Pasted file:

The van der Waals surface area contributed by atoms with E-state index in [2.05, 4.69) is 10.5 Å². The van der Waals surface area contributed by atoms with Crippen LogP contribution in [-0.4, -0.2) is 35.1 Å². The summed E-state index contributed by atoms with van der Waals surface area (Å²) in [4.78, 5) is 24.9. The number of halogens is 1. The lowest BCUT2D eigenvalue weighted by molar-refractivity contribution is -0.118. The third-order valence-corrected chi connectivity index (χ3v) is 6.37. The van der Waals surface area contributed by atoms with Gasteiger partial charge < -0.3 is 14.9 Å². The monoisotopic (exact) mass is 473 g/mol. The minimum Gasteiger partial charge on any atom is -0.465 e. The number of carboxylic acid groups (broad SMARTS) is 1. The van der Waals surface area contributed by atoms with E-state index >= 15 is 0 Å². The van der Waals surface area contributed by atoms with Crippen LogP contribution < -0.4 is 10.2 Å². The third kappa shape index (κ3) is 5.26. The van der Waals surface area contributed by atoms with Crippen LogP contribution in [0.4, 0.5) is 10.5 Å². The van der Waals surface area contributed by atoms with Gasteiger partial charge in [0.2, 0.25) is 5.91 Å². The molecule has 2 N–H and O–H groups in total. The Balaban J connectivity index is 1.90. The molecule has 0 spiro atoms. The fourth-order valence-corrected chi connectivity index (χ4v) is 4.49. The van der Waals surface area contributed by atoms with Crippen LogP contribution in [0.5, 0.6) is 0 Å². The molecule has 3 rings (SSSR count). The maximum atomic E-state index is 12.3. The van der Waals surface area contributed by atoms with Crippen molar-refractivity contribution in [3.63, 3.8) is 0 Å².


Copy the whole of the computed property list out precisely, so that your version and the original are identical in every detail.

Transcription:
The van der Waals surface area contributed by atoms with E-state index in [2.05, 4.69) is 10.5 Å². The van der Waals surface area contributed by atoms with Crippen LogP contribution in [-0.4, -0.2) is 35.1 Å². The summed E-state index contributed by atoms with van der Waals surface area (Å²) in [4.78, 5) is 24.9. The number of halogens is 1. The lowest BCUT2D eigenvalue weighted by molar-refractivity contribution is -0.118. The third-order valence-corrected chi connectivity index (χ3v) is 6.37. The van der Waals surface area contributed by atoms with Gasteiger partial charge < -0.3 is 14.9 Å². The monoisotopic (exact) mass is 473 g/mol. The minimum Gasteiger partial charge on any atom is -0.465 e. The number of carboxylic acid groups (broad SMARTS) is 1. The van der Waals surface area contributed by atoms with E-state index >= 15 is 0 Å². The van der Waals surface area contributed by atoms with Crippen LogP contribution < -0.4 is 10.2 Å². The third kappa shape index (κ3) is 5.26. The van der Waals surface area contributed by atoms with Crippen LogP contribution in [0.4, 0.5) is 10.5 Å². The van der Waals surface area contributed by atoms with Gasteiger partial charge in [0.2, 0.25) is 5.91 Å². The molecule has 2 N–H and O–H groups in total. The Balaban J connectivity index is 1.90. The molecule has 0 spiro atoms. The fourth-order valence-corrected chi connectivity index (χ4v) is 4.49. The van der Waals surface area contributed by atoms with Crippen LogP contribution in [0.5, 0.6) is 0 Å². The molecule has 3 rings (SSSR count). The maximum atomic E-state index is 12.3. The van der Waals surface area contributed by atoms with Crippen molar-refractivity contribution in [3.63, 3.8) is 0 Å².